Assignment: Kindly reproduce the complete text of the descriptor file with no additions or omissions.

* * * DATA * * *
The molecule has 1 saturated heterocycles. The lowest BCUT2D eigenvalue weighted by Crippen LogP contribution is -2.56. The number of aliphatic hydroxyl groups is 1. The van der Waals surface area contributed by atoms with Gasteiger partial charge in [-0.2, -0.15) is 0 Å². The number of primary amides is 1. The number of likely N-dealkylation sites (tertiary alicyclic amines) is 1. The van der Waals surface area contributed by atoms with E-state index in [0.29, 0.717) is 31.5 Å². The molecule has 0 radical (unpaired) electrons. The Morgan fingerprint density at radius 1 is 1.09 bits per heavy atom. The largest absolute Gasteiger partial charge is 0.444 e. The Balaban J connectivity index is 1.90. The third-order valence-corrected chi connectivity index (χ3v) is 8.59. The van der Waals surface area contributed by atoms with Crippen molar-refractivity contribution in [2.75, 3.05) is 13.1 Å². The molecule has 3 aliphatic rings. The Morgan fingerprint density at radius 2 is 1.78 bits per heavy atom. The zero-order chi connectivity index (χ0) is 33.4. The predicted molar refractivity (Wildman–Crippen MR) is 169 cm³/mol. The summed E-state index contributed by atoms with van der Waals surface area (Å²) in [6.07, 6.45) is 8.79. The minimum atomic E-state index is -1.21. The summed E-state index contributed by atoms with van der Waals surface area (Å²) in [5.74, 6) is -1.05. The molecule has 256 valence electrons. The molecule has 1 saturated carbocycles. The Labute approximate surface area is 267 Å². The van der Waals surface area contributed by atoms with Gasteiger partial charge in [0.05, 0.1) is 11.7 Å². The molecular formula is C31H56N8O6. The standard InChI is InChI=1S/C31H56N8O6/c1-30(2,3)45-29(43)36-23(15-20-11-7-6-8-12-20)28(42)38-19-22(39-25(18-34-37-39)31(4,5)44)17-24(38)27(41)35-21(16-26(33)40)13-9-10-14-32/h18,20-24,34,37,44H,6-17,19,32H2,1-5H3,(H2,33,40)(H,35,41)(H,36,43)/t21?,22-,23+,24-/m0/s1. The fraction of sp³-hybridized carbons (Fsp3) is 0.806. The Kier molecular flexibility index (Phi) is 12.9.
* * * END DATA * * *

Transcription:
The molecule has 1 saturated heterocycles. The lowest BCUT2D eigenvalue weighted by Crippen LogP contribution is -2.56. The number of aliphatic hydroxyl groups is 1. The van der Waals surface area contributed by atoms with Gasteiger partial charge in [-0.2, -0.15) is 0 Å². The number of primary amides is 1. The number of likely N-dealkylation sites (tertiary alicyclic amines) is 1. The van der Waals surface area contributed by atoms with E-state index in [0.29, 0.717) is 31.5 Å². The molecule has 0 radical (unpaired) electrons. The Morgan fingerprint density at radius 1 is 1.09 bits per heavy atom. The largest absolute Gasteiger partial charge is 0.444 e. The Balaban J connectivity index is 1.90. The third-order valence-corrected chi connectivity index (χ3v) is 8.59. The van der Waals surface area contributed by atoms with Crippen molar-refractivity contribution in [2.75, 3.05) is 13.1 Å². The molecule has 3 aliphatic rings. The Morgan fingerprint density at radius 2 is 1.78 bits per heavy atom. The zero-order chi connectivity index (χ0) is 33.4. The predicted molar refractivity (Wildman–Crippen MR) is 169 cm³/mol. The summed E-state index contributed by atoms with van der Waals surface area (Å²) in [6.07, 6.45) is 8.79. The minimum atomic E-state index is -1.21. The summed E-state index contributed by atoms with van der Waals surface area (Å²) in [5.74, 6) is -1.05. The molecule has 256 valence electrons. The molecule has 1 saturated carbocycles. The Labute approximate surface area is 267 Å². The van der Waals surface area contributed by atoms with Gasteiger partial charge in [0.05, 0.1) is 11.7 Å². The molecular formula is C31H56N8O6. The standard InChI is InChI=1S/C31H56N8O6/c1-30(2,3)45-29(43)36-23(15-20-11-7-6-8-12-20)28(42)38-19-22(39-25(18-34-37-39)31(4,5)44)17-24(38)27(41)35-21(16-26(33)40)13-9-10-14-32/h18,20-24,34,37,44H,6-17,19,32H2,1-5H3,(H2,33,40)(H,35,41)(H,36,43)/t21?,22-,23+,24-/m0/s1. The fraction of sp³-hybridized carbons (Fsp3) is 0.806. The Kier molecular flexibility index (Phi) is 12.9.